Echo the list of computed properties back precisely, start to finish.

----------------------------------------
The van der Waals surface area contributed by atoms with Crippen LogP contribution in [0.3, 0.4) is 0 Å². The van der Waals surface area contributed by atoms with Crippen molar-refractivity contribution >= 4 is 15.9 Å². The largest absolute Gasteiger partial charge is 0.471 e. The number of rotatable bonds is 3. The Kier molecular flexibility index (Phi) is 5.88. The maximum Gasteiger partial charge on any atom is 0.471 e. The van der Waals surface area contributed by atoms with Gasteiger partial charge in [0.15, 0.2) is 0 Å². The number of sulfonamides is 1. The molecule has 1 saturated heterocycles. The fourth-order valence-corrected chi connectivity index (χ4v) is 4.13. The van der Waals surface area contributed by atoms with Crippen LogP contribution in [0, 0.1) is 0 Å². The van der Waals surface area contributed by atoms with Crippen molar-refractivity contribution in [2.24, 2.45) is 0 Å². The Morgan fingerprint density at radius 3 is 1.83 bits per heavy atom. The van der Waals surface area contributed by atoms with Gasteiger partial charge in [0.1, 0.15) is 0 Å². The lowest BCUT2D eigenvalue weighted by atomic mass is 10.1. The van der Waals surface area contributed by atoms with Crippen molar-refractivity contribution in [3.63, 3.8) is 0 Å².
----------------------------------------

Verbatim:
The van der Waals surface area contributed by atoms with Crippen LogP contribution in [0.3, 0.4) is 0 Å². The van der Waals surface area contributed by atoms with Crippen molar-refractivity contribution >= 4 is 15.9 Å². The largest absolute Gasteiger partial charge is 0.471 e. The number of rotatable bonds is 3. The Kier molecular flexibility index (Phi) is 5.88. The maximum Gasteiger partial charge on any atom is 0.471 e. The van der Waals surface area contributed by atoms with Gasteiger partial charge in [0.15, 0.2) is 0 Å². The number of sulfonamides is 1. The molecule has 1 saturated heterocycles. The fourth-order valence-corrected chi connectivity index (χ4v) is 4.13. The van der Waals surface area contributed by atoms with Crippen LogP contribution in [0, 0.1) is 0 Å². The van der Waals surface area contributed by atoms with Crippen molar-refractivity contribution in [2.24, 2.45) is 0 Å². The Morgan fingerprint density at radius 3 is 1.83 bits per heavy atom. The van der Waals surface area contributed by atoms with Gasteiger partial charge in [0.1, 0.15) is 0 Å². The lowest BCUT2D eigenvalue weighted by atomic mass is 10.1. The van der Waals surface area contributed by atoms with Crippen molar-refractivity contribution in [3.63, 3.8) is 0 Å².